A TEENAGE boy was rushed to hospital THREE days in a row after taking toxic "legal highs".

Frantic passers-by called 999 when the 17-year-old fell ill in front of a crowd of people in Glasgow city centre.

He first collapsed on Friday evening in Union Street and was rushed to Glasgow Royal Infirmary.

The following night he was back in hospital after taking another suspected legal high.

On Sunday, he once again had to be treated by medics in hospital after swallowing another substance.

Police said all three incidents took place in busy Union Street.

Chief Inspector Alan Porte today warned youngsters are playing a "dangerous game".

Officers were also called to a report of a disturbance near Union Street and found another 17-year-old male unconscious.

It is believed he had also taken a legal high and was taken to Glasgow Royal Infirmary, shortly after 7pm on Friday.

Mr Porte, area commander for Glasgow city centre, said: "Anyone who takes these so-called legal highs is putting their life in danger.

"The risk is increased further when mixed with other drugs and alcohol.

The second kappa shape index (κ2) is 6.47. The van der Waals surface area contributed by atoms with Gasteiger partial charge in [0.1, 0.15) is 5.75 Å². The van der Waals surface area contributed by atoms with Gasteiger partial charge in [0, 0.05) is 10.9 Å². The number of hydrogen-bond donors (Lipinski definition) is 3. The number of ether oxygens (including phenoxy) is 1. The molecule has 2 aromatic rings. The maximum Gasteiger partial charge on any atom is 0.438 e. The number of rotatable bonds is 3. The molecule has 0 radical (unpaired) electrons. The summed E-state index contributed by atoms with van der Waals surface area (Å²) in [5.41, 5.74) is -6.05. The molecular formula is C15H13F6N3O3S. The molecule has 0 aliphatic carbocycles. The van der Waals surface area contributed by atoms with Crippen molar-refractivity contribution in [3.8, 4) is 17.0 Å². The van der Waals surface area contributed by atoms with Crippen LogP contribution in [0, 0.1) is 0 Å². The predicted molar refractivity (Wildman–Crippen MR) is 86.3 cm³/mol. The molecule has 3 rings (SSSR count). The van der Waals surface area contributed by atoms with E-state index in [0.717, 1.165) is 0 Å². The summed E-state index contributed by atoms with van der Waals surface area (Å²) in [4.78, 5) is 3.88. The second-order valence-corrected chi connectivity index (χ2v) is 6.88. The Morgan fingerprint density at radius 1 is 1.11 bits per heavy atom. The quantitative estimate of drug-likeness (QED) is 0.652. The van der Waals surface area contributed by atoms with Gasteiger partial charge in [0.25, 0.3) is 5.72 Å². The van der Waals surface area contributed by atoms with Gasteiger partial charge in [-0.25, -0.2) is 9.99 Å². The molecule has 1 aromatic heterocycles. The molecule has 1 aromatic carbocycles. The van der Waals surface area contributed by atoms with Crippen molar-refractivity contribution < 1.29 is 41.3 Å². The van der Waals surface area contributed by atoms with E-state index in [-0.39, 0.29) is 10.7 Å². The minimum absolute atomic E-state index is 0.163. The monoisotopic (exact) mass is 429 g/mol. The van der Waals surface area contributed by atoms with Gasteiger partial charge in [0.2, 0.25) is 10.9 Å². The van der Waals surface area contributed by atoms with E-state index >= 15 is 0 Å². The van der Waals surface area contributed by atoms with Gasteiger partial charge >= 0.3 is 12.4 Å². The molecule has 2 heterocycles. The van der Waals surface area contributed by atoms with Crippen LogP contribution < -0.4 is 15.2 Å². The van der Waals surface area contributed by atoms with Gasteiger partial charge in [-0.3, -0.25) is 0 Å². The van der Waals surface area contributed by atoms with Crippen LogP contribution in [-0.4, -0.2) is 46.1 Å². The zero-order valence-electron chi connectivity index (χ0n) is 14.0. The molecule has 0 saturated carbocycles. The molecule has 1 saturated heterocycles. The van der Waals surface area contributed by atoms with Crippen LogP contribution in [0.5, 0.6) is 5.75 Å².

"By taking them, you are putting your life in the hands of others, who are more concerned with making money."

So-called legal highs can cause drowsiness, hallucinations, coma, paranoid states, seizures and even death.

The Evening Times previously revealed how an increasing number of legal highs contain illegal drugs.

Justice Secretary Kenny MacAskill hosted a summit in Glasgow last week on how to disrupt the sale and supply of the substances.

He joined police, trading standards and Home Office staff to discuss how to deal with the increasing problems posed by legal highs.

Mr MacAskill warned: "Just because they are legal doesn't mean they are safe.

"Just because they are not illegal doesn't mean they can't cost you your life."

Substances sold as legal highs are created to have similar effects to existing illegal drugs but they fall outside the UK government's misuse of drugs laws.

Earlier this month, the Evening Times told how a 14-year-old schoolboy was rushed to hospital after taking a legal high.

In 2012, there were 36 deaths in Scotland, where legal highs were found during the toxicology report -three times the death rate from ecstasy.